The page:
Archive for the 'weekly roundup' Category

05
Mar
09

Round-up

All of my time and energy for writing right now is going toward processing in my relationships. (It’s always something, isn’t it? I will never not be busy, and there will never not be something of that moment that I point to and say “It’s this, soon I will be less crazy.) It may be a few more days before I can sit down and write something thoughtful about anything else. Also, I dropped my Eee PC and cracked the screen today (apparently the world was trying to see how much hard stuff it had to throw at me to kill my high from an amazing Saturday night — okay, world, you win!), so blogging on the train and bus will be out until I come up with money to get it fixed or replace it. So in the meantime, a look at the things I might be blogging about if I were doing so at all…

Girlfriend, Esq. pointed me to Greta Christina’s response to Dan Savage’s latest insensitive comment about bisexuals. I’d missed it somehow, but as always, Greta Christina does a thorough and brilliant job of responding. I don’t think I have anything to add. Other than that Dan Savage may make his reputation on his snark, but the occasional columns where a dozen questions get brief answers really help no one. They just let him showcase his wit without giving actual advice. Even he could probably have done a better job of answering that one if he’d fleshed it out more; at least we’d know which fucked up thing exactly he was getting at.

Alex at Bilerico is doing a week-long series on abstinence-only education, looking at a new report on how abstinence-only education is actually implemented in Texas (the state that receives the most federal funding for it). Two days ago he wrote about homophobia in abstinence-only, yesterday about religion as part of the curriculum; today it’s sexism. Keep an eye on that one; it promises to be interesting and important.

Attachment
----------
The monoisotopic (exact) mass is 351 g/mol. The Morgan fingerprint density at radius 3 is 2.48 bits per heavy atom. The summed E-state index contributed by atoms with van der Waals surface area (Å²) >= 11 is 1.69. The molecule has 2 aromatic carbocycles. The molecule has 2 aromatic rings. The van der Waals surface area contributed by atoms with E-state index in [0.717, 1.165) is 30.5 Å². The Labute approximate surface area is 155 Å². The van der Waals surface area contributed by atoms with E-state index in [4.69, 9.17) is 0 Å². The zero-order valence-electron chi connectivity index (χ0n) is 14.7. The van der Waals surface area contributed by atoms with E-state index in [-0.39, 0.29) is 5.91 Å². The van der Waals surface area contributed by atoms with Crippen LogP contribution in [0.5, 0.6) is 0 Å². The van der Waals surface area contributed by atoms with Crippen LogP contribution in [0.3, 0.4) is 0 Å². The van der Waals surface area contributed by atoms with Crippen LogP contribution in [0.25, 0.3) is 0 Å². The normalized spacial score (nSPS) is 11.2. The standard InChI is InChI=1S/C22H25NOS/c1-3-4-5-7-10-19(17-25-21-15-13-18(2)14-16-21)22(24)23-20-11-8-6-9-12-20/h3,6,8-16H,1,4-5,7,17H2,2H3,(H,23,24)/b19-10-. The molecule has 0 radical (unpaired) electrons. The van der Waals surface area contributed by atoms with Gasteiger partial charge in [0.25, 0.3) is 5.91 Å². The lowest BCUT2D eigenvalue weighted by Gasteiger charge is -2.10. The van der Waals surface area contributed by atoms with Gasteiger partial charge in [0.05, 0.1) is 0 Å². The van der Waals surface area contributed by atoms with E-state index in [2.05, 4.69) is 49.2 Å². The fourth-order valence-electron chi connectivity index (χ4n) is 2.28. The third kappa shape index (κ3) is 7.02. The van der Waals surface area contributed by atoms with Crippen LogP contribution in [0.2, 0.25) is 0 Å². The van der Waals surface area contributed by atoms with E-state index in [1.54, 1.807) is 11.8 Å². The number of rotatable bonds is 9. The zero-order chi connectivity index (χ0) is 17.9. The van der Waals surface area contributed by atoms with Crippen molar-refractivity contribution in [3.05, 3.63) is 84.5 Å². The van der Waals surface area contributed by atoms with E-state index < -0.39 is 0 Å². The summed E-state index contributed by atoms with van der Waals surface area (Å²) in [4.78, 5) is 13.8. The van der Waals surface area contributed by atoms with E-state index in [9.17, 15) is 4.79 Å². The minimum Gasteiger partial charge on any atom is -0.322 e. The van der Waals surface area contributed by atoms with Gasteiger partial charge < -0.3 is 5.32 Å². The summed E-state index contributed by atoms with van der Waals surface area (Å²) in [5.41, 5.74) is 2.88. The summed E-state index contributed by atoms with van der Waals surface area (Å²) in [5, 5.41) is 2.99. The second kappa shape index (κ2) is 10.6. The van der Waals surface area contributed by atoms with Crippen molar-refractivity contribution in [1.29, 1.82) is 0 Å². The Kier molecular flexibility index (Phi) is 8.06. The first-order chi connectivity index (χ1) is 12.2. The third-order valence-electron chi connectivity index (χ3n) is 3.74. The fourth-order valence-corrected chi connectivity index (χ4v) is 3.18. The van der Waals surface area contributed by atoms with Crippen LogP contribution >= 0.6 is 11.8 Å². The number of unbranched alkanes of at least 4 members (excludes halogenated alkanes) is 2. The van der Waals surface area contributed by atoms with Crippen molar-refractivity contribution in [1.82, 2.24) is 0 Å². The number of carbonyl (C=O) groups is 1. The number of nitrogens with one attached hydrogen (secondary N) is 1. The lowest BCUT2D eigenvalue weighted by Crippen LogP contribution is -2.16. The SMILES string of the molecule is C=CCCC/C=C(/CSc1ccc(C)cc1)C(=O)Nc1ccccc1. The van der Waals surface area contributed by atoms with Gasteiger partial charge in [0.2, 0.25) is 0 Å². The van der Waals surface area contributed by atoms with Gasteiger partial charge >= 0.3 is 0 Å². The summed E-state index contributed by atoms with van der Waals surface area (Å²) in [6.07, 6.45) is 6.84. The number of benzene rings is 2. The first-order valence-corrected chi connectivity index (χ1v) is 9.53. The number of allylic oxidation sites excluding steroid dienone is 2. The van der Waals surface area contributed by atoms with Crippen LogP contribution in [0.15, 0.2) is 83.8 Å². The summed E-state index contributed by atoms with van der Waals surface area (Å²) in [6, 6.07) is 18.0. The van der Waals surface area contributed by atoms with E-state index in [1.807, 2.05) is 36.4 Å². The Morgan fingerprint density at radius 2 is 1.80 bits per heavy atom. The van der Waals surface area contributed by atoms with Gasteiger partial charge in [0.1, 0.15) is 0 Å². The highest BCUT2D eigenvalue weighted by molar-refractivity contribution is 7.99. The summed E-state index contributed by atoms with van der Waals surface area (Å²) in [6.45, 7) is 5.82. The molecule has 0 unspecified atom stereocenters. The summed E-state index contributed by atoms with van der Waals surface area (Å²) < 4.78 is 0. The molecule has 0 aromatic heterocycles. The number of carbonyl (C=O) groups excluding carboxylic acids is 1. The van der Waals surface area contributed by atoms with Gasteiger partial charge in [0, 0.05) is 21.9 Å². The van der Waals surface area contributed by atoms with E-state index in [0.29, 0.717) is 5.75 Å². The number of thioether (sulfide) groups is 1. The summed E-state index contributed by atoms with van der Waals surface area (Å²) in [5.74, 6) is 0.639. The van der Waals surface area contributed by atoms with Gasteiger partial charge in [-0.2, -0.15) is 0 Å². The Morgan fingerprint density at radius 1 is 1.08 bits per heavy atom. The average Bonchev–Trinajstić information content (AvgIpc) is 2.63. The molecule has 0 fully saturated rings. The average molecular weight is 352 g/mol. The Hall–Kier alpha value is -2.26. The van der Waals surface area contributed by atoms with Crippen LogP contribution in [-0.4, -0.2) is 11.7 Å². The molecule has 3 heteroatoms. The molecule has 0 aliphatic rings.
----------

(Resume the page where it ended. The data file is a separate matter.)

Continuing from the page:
Meanwhile, Bil at Bilerico posts about the Gay and Lesbian Advocates and Defenders filing a challenge to DOMA that they seem to hope to bring to the Supreme Court. He has a lot of really persuasive things to say about how the push for marriage actually harms the push for more basic rights in places other than the two coasts. I’m a coastal dweller myself, so I can’t say anything other than that it sounds about right, and lines up with/complements a lot of my reasoning on why pushing for marriage is not where our energy should be going. He also left a heart-wrenching comment on a different post by someone who supports the move. And Nancy Polikoff points out that it will only benefit couples with income inequalities, and talks about how the queers shouldn’t be shoring up heteronormativity — and you know how I love that.